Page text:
"An oceanographer buys a piece of whale flesh at a market in Japan. The clerk assures her the meat comes from a Baird's beaked whale, which is legal to hunt under certain circumstances. The scientist takes the meat to her lab, performs a DNA analysis of it, and finds that it is in fact an endangered right whale. Killing a right whale is a crime.
When the oceanographer reports her findings to the International Whaling Commission, the commissioners ask her one question: how certain are you?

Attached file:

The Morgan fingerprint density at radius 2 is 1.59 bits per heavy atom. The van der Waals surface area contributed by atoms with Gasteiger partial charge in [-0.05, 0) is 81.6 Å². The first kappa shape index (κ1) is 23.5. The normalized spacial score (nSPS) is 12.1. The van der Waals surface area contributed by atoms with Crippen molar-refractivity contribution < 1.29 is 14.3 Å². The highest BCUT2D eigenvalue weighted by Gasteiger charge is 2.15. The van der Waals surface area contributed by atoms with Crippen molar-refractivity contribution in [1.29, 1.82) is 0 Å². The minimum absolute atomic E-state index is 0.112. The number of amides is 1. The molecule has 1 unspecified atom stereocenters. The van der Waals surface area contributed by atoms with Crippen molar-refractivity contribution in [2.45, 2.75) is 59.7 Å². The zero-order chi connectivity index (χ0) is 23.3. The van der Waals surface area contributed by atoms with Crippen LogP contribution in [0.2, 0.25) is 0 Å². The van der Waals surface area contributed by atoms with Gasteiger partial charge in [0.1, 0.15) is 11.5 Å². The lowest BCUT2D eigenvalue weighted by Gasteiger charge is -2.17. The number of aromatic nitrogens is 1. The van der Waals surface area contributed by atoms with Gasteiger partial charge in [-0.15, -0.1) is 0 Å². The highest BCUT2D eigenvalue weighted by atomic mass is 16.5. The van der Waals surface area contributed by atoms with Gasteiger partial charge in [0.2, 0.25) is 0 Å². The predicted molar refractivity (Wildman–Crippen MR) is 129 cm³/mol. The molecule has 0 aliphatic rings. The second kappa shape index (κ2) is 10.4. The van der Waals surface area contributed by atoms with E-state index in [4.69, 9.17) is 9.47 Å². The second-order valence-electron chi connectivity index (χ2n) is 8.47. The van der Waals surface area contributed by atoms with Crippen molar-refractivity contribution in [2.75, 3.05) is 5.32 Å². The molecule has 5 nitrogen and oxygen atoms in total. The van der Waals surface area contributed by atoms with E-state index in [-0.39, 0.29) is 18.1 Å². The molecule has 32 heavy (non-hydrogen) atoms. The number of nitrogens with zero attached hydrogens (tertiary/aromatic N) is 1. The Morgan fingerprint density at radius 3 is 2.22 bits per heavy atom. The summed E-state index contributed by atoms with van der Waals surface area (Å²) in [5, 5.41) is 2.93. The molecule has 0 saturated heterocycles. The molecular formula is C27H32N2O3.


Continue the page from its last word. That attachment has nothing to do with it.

Until recently, a scientist would not have been able to give a rigorous answer. The analysis depends on the scientist's understanding of the evolutionary relationships among different species of whales, and statisticians didn't know how to analyze the tree-shaped graphs that express those relationships.
Now, mathematicians have developed a new understanding of the mathematics of tree-shaped graphs, which makes possible the statistical analysis of evolutionary trees. The development will help biologists to make sense of the flood of newly available genetic information."
A very interesting article with a number of interesting references which I have yet to read.